Keele University Interview
Interviews can differ greatly depending on what it is you have applied for. Work experience interviews can often be informal although those for summer internships are similar in style and content to what you would expect for a graduate trainee position. Graduate job interviews can range from one off interviews lasting around thirty minutes to two day assessment centres involving group exercises and psychometric tests. But no matter what type of interview, by doing some work beforehand you will greatly increase your chances of success.
What you need to focus on of course is the fact that you have been granted an interview and what that means:
- The employer is very interested in employing you (otherwise why go to all that bother and cost of wasting time in interviewing you)
- You are probably over half way to getting the job.
- Not only does the interview present you with a real opportunity to demonstrate to the employer why they should recruit you, it allows you to find out more about them and to fully make up your mind about whether you want to work for them.
What to expect
Although the criteria-based interview is probably the most common form of interview, employers do use a number of alternatives:
- Telephone interviews.
- Panel interview.
- Technical interview.
Always remember when doing your interview preparation, the employer is interested in you; otherwise why would they have given you an interview? Clearly you have been successful in your initial application otherwise you would not have been given an interview. Now that you got the employer interested in you you need to go that extra length in order to clinch the job. This means developing further your knowledge of both the job and employer while at the same time thinking about how you will match yourself to the job specification. Think about:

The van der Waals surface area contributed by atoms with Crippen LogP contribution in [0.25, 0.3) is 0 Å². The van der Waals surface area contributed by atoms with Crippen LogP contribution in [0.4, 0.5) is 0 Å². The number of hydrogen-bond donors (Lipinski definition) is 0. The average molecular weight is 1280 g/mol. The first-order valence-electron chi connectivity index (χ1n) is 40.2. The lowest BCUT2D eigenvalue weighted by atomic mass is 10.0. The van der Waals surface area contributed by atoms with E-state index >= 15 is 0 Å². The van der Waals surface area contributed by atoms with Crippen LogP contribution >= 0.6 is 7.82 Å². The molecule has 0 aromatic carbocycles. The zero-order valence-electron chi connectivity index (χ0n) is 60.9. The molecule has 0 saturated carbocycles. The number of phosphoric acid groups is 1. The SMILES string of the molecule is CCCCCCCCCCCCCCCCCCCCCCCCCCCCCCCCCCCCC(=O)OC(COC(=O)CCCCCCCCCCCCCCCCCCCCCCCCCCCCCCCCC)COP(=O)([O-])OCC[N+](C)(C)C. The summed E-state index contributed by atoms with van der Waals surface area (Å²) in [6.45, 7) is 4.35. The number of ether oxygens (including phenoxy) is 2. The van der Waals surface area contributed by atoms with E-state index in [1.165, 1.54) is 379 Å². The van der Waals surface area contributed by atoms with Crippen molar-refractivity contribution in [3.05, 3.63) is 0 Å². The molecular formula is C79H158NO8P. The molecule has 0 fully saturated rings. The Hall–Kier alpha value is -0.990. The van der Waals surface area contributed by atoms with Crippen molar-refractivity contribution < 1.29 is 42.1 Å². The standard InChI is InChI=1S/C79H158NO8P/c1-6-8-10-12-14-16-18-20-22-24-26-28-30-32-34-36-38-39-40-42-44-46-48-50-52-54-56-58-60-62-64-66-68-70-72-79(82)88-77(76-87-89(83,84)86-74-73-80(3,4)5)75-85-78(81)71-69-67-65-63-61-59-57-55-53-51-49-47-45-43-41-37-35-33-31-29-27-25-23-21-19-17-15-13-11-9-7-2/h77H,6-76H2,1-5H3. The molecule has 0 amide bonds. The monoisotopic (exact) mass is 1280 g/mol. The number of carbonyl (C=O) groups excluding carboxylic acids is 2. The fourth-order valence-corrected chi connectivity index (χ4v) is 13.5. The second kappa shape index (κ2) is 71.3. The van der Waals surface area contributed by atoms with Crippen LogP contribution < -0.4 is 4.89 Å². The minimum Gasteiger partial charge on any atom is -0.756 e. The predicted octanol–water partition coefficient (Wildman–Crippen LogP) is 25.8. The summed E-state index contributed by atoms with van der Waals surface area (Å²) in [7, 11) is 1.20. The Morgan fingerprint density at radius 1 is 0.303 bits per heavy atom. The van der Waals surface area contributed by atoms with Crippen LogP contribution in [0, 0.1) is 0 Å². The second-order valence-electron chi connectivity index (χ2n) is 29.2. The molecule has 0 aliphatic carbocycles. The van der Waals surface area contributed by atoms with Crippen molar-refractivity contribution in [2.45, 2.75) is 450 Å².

What do you know about the job and the organisation?
- Do you have a realistic picture of what the job will entail?
- Can you draw up a list of specific skills and competencies the employer is looking for in somebody doing that job?
- How knowledgeable are you about the organisation?
- Why does this organisation attract you?
Information to help you find answers to these questions can be found from looking in company reports, brochures, websites, careers information, through talking to experts and through periods of work experience and work shadowing. The Careers Information page on this website will help you to start researching career ideas and employers while the Skills page goes into detail on the competencies sought after by employers.
Your research into the job and organisation should have provided you with an insight into how you will be assessed at interview. This allows you to prepare much more effectively – by concentrating on the experiences and qualifications which are relevant to the job.
Think about your:
- Academic qualifications and subjects.
- Voluntary work, work experience and employment history.
- Achievements and positions of responsibility.
Look at these experiences and select those which you feel will be of most interest to the employer. You will have done this to a certain extent when completing the application form or CV. Now you have to go into greater depth in order to sell yourself effectively during the interview. Talk to your friends and family about your experiences and their relevance to your interview. It’s easy to miss something.